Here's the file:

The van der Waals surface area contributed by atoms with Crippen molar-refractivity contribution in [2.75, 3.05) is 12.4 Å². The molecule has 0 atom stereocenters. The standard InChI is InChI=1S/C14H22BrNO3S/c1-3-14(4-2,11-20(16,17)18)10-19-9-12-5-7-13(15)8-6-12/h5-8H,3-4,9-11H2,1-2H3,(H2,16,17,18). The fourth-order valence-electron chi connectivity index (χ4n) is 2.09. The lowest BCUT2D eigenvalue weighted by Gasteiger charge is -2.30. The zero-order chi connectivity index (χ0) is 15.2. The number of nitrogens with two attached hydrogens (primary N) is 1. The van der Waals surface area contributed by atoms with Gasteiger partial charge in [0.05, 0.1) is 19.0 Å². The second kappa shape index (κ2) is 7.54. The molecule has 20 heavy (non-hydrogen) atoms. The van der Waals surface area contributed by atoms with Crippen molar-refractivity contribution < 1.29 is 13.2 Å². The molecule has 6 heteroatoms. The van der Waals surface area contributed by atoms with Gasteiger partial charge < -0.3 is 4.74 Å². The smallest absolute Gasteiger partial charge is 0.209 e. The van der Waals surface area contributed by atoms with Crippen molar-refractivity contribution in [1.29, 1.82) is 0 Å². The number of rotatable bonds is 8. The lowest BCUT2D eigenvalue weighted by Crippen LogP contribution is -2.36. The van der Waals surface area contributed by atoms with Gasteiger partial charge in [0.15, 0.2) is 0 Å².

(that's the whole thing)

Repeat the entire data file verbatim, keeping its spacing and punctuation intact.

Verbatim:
The van der Waals surface area contributed by atoms with Crippen molar-refractivity contribution in [2.75, 3.05) is 12.4 Å². The molecule has 0 atom stereocenters. The standard InChI is InChI=1S/C14H22BrNO3S/c1-3-14(4-2,11-20(16,17)18)10-19-9-12-5-7-13(15)8-6-12/h5-8H,3-4,9-11H2,1-2H3,(H2,16,17,18). The fourth-order valence-electron chi connectivity index (χ4n) is 2.09. The lowest BCUT2D eigenvalue weighted by Gasteiger charge is -2.30. The zero-order chi connectivity index (χ0) is 15.2. The number of nitrogens with two attached hydrogens (primary N) is 1. The van der Waals surface area contributed by atoms with Gasteiger partial charge in [0.05, 0.1) is 19.0 Å². The second kappa shape index (κ2) is 7.54. The molecule has 20 heavy (non-hydrogen) atoms. The van der Waals surface area contributed by atoms with Crippen molar-refractivity contribution < 1.29 is 13.2 Å². The molecule has 6 heteroatoms. The van der Waals surface area contributed by atoms with Gasteiger partial charge < -0.3 is 4.74 Å². The smallest absolute Gasteiger partial charge is 0.209 e. The van der Waals surface area contributed by atoms with Crippen molar-refractivity contribution in [1.29, 1.82) is 0 Å². The number of rotatable bonds is 8. The lowest BCUT2D eigenvalue weighted by Crippen LogP contribution is -2.36. The van der Waals surface area contributed by atoms with Gasteiger partial charge in [0.15, 0.2) is 0 Å².